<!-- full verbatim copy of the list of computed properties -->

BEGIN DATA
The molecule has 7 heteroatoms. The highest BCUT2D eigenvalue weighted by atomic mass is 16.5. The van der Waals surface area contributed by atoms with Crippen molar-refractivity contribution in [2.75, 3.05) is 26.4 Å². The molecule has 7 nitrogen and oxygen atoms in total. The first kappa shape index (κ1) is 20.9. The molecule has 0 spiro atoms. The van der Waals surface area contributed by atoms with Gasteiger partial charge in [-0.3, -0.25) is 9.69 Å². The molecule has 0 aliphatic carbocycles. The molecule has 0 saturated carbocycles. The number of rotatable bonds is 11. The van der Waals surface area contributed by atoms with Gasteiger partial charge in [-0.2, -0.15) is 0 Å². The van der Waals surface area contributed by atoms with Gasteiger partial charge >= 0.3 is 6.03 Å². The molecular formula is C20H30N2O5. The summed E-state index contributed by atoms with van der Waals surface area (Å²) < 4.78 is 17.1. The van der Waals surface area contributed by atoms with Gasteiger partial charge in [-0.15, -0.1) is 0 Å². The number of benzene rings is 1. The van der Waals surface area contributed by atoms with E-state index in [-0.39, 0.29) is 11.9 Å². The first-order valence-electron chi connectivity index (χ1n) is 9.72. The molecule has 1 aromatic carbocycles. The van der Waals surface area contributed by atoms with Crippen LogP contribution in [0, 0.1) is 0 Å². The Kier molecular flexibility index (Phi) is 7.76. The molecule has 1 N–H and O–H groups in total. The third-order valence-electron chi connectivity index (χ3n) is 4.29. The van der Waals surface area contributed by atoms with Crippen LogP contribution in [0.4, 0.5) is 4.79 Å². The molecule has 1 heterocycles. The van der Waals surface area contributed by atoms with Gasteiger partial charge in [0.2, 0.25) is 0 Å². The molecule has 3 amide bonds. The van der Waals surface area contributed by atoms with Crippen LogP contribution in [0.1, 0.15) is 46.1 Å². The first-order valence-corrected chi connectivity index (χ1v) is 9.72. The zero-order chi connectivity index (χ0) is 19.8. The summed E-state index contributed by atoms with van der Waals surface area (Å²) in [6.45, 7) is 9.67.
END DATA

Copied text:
The molecule has 7 heteroatoms. The highest BCUT2D eigenvalue weighted by atomic mass is 16.5. The van der Waals surface area contributed by atoms with Crippen molar-refractivity contribution in [2.75, 3.05) is 26.4 Å². The molecule has 7 nitrogen and oxygen atoms in total. The first kappa shape index (κ1) is 20.9. The molecule has 0 spiro atoms. The van der Waals surface area contributed by atoms with Gasteiger partial charge in [-0.3, -0.25) is 9.69 Å². The molecule has 0 aliphatic carbocycles. The molecule has 0 saturated carbocycles. The number of rotatable bonds is 11. The van der Waals surface area contributed by atoms with Gasteiger partial charge in [-0.2, -0.15) is 0 Å². The van der Waals surface area contributed by atoms with Gasteiger partial charge >= 0.3 is 6.03 Å². The molecular formula is C20H30N2O5. The summed E-state index contributed by atoms with van der Waals surface area (Å²) < 4.78 is 17.1. The van der Waals surface area contributed by atoms with Gasteiger partial charge in [-0.15, -0.1) is 0 Å². The number of benzene rings is 1. The van der Waals surface area contributed by atoms with E-state index in [-0.39, 0.29) is 11.9 Å². The first-order valence-electron chi connectivity index (χ1n) is 9.72. The molecule has 1 aromatic carbocycles. The van der Waals surface area contributed by atoms with Crippen LogP contribution in [0, 0.1) is 0 Å². The Kier molecular flexibility index (Phi) is 7.76. The molecule has 1 N–H and O–H groups in total. The third-order valence-electron chi connectivity index (χ3n) is 4.29. The van der Waals surface area contributed by atoms with Crippen LogP contribution in [0.4, 0.5) is 4.79 Å². The molecule has 1 heterocycles. The van der Waals surface area contributed by atoms with Gasteiger partial charge in [0.2, 0.25) is 0 Å². The molecule has 3 amide bonds. The van der Waals surface area contributed by atoms with Crippen LogP contribution in [0.1, 0.15) is 46.1 Å². The first-order valence-corrected chi connectivity index (χ1v) is 9.72. The zero-order chi connectivity index (χ0) is 19.8. The summed E-state index contributed by atoms with van der Waals surface area (Å²) in [6.45, 7) is 9.67.